I don’t know if any historian, politician or media commentator has ever said it publicly, but someone must have coined the phrase, “You knew where you stood during the Cold War”.
There was some strange comfort to be had in knowing exactly where the geo-political lines were drawn in the days before the Soviet invasion of Afghanistan and the Iranian revolution of 1979* – events which could be argued to have brought about the dismantling of the Iron Curtain, but also heralded an era of constant challenge to American hegemony.
35 years after those momentous events of 1979, numerous books, TV series and films continue to feed our appetite for Cold War nostalgia. Here is a (highly subjective and selective) list of 10 such contributions from recent years:
- “Stasiland” (2003) – While not strictly speaking about the Cold War, Anna Funder’s contemporary work of non-fiction on East Germany’s surveillance regime is a powerful account of her investigation into the activities of secret police operatives and their victims, and what has become of them since the Berlin Wall collapsed and the re-unification of Germany
- “The Lives of Others” (2006) – This film, set in 1984, is a somewhat romanticized look at events described in Funder’s “Stasiland”, but still manages to convey the numbing effects of life behind the Iron Curtain
- “Equals” (2014) – The year will not be allowed to pass without SOME sort of reference/homage/pastiche/exhumation/sequel to George Orwell’s dystopian novel, “1984”, which was published 65 years ago, and set 35 years in the future of the titular year itself. While not exactly a Cold War novel, it’s seen as an allegory for life in the Soviet Union under Stalin, and a veiled warning to the rest of us about the threat of a totalitarian regime. Upcoming movie “Equals” is supposed to be a romantic interpretation of “1984”….
- “Tinker Tailor Soldier Spy” (2011) – A movie adaptation of John Le Carre’s spy novel (itself published 40 years ago, and first dramatised for TV 35 years ago when the Cold War was very much alive and kicking).
- “Foyle’s War” (2000-2013) – The latest episodes in this long-running TV detective series show our hero transitioning from investigating crime during war-time to the new world of espionage, counter-intelligence and Cold War intrigue.
- “The Hour” (2012-13) – This short-lived TV drama series was ostensibly a behind-the-scenes look at a 1950’s news and current affairs programme, but uses the Cold War events like the Hungary uprising and the Suez Crisis as a backdrop (along with a healthy dose of “reds under the bed” which implicitly references the Soviet agent scandals that rocked the British establishment during the 1950’s and 1960’s and beyond – Burgess, Maclean, Philby, Blunt et al).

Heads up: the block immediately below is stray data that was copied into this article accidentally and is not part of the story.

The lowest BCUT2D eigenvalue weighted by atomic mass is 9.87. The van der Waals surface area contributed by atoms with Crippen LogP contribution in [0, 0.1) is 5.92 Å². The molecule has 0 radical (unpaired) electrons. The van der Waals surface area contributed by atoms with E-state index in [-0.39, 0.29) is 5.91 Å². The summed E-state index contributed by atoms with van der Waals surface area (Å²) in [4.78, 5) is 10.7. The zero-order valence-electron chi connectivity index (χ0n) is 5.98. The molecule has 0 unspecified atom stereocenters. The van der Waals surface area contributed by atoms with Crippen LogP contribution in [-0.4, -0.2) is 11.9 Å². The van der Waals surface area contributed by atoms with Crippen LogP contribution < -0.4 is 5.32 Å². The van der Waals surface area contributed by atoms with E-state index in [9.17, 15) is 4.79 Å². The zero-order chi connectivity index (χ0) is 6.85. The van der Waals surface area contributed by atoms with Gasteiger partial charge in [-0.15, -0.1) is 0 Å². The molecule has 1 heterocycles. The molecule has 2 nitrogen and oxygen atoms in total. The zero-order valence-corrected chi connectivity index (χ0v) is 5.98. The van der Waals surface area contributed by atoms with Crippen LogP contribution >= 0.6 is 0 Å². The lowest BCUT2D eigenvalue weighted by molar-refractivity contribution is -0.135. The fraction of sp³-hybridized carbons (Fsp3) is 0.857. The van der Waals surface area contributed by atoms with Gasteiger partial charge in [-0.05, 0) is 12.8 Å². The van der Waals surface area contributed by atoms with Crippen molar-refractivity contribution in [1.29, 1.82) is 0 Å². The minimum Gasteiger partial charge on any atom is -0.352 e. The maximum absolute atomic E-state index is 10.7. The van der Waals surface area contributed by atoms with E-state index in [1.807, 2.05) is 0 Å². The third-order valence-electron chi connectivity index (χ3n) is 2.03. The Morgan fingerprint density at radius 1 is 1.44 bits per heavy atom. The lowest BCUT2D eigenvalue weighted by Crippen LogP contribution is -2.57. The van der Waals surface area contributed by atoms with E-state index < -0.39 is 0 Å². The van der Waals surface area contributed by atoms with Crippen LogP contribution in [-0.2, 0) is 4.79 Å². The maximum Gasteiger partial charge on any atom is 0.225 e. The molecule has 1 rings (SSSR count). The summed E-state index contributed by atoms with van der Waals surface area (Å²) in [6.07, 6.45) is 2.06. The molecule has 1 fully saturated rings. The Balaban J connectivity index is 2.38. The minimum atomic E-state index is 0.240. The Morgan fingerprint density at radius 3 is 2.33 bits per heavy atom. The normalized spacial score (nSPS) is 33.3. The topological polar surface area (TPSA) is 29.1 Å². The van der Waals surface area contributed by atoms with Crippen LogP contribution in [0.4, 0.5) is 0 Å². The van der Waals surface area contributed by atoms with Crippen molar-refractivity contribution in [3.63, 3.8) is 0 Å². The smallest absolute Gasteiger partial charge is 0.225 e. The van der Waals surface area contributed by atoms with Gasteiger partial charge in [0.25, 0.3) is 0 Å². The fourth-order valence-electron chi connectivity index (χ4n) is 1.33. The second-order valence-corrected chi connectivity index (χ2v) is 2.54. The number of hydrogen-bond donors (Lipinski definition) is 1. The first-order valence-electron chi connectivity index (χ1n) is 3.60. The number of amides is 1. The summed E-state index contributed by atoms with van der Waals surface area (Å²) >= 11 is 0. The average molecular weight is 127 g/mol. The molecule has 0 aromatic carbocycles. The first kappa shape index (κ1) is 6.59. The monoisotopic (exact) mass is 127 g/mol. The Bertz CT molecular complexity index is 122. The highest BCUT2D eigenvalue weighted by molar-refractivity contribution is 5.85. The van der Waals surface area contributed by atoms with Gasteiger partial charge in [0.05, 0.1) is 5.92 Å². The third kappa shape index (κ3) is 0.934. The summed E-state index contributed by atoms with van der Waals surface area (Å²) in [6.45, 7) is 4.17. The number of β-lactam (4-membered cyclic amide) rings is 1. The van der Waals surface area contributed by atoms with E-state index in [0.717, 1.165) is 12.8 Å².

- “Stephen Ward Was Innocent, OK” (2013) – Geoffrey Robertson delves into the truth behind the criminal prosecution and media castigation of a bit-player in the so-called Profumo Affair, which likely contributed to Ward’s suicide in 1963. The Profumo Affair of 1961 had it all – prostitution, Cold War politics and Soviet agents. And even though it led to the resignation of the UK’s War Minister, it has been suggested that the Establishment demanded scapegoats, and Ward was seen as a suitable victim.
- “Solo: A James Bond Novel” (2013) – William Boyd is the latest novelist to be invited to add to the Bond canon (original Bond author, Ian Fleming died 50 years ago), and chose to set the story in 1969 with a strong Cold War context. Boyd is, of course, no stranger to this genre – nearly all of his recent novels (“Any Human Heart”, “Restless”, “Waiting for Sunrise” and “Ordinary Thunderstorms”) incorporate elements of war-time espionage, betrayal, double agents and industrial sabotage that span the 20th century.
- “Sweet Tooth” (2013) – Ian McEwan uses the Cold War politics of the early 1970’s as the setting for his novel about love, trust, (self-)deception, “official” propaganda and bureaucratic betrayal.
- “Jack Ryan: Shadow Recruit” (2014) – Finally, bang up to date with a film version of the Tom Clancy novel. Clancy, who died only a few months ago, was a veritable Cold War warrior of the fiction world, and this latest addition to the Jack Ryan saga includes some (reassuring) Russian elements. I haven’t seen it yet, but I’m sure it will satisfy my appetite for Cold War nostalgia.
* The events of the 1979 US embassy hostage crisis in Tehran, of course, were recently dramatised to great effect in “Argo” (2012). And just this month, The Atlantic described current US-Iran relations in Cold War terms.